On prefrontal working memory and hippocampal episodic memory: Unifying memories stored in weights and activation slots

Read the full article See related articles

Listed in

This article is not in any list yet, why not save it to one of your lists.
Log in to save this article

Abstract

Remembering events in the past is crucial to intelligent behaviour. Flexible memory retrieval, beyond simple recall, requires a model of how events relate to one another. Two key brain systems are implicated in this process: the hippocampal episodic memory (EM) system and the prefrontal working memory (WM) system. While an understanding of the hippocampal system, from computation to algorithm and representation, is emerging, less is understood about the prefrontal WM system can give rise to flexible computations beyond simple memory retrieval, and even less is understood about how the two systems relate to each other. Here we develop a mathematical theory relating the algorithms and representations of EM and WM by showing a duality between storing memories in synapses versus neural activity. In doing so, we develop a formal theory of the algorithm and representation of prefrontal WM as controllable activation slots. By building models using this formalism, we elucidate the differences, similarities, and trade-offs between the hippocampal and prefrontal algorithms. Lastly, we show that several prefrontal representations in tasks ranging from list learning to cue dependent recall are unified as controllable activation slots. Our results unify frontal and temporal representations of memory, and offer a new basis for understanding the prefrontal representation of WM.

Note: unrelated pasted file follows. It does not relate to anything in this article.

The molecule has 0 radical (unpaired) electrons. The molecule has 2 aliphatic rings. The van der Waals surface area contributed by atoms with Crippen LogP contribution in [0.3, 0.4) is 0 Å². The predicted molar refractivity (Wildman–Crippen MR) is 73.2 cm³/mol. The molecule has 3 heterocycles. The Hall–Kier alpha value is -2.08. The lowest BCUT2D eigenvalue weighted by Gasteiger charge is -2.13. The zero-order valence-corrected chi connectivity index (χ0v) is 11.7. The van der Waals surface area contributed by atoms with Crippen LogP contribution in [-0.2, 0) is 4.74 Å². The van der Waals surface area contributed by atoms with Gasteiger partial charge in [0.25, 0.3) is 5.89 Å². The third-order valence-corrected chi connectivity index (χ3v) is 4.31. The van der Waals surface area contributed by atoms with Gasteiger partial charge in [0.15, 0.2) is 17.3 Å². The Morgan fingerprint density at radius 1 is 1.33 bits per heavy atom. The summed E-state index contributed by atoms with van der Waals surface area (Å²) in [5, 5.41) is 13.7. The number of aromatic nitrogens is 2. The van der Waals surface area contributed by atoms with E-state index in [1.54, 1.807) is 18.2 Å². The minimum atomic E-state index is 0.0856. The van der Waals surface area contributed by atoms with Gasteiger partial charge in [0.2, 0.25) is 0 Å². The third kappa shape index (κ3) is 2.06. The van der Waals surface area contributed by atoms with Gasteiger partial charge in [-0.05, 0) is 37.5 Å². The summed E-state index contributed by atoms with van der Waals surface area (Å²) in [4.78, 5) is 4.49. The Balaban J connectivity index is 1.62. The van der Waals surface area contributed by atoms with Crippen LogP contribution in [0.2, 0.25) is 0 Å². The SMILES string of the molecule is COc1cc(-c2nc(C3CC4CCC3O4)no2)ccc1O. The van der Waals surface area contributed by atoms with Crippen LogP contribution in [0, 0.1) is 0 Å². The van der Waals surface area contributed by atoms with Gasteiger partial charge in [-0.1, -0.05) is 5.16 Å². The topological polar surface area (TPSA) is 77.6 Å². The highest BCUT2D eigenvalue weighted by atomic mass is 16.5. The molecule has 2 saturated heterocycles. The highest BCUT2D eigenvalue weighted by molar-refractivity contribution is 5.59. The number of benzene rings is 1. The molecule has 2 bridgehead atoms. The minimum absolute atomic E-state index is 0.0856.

Article activity feed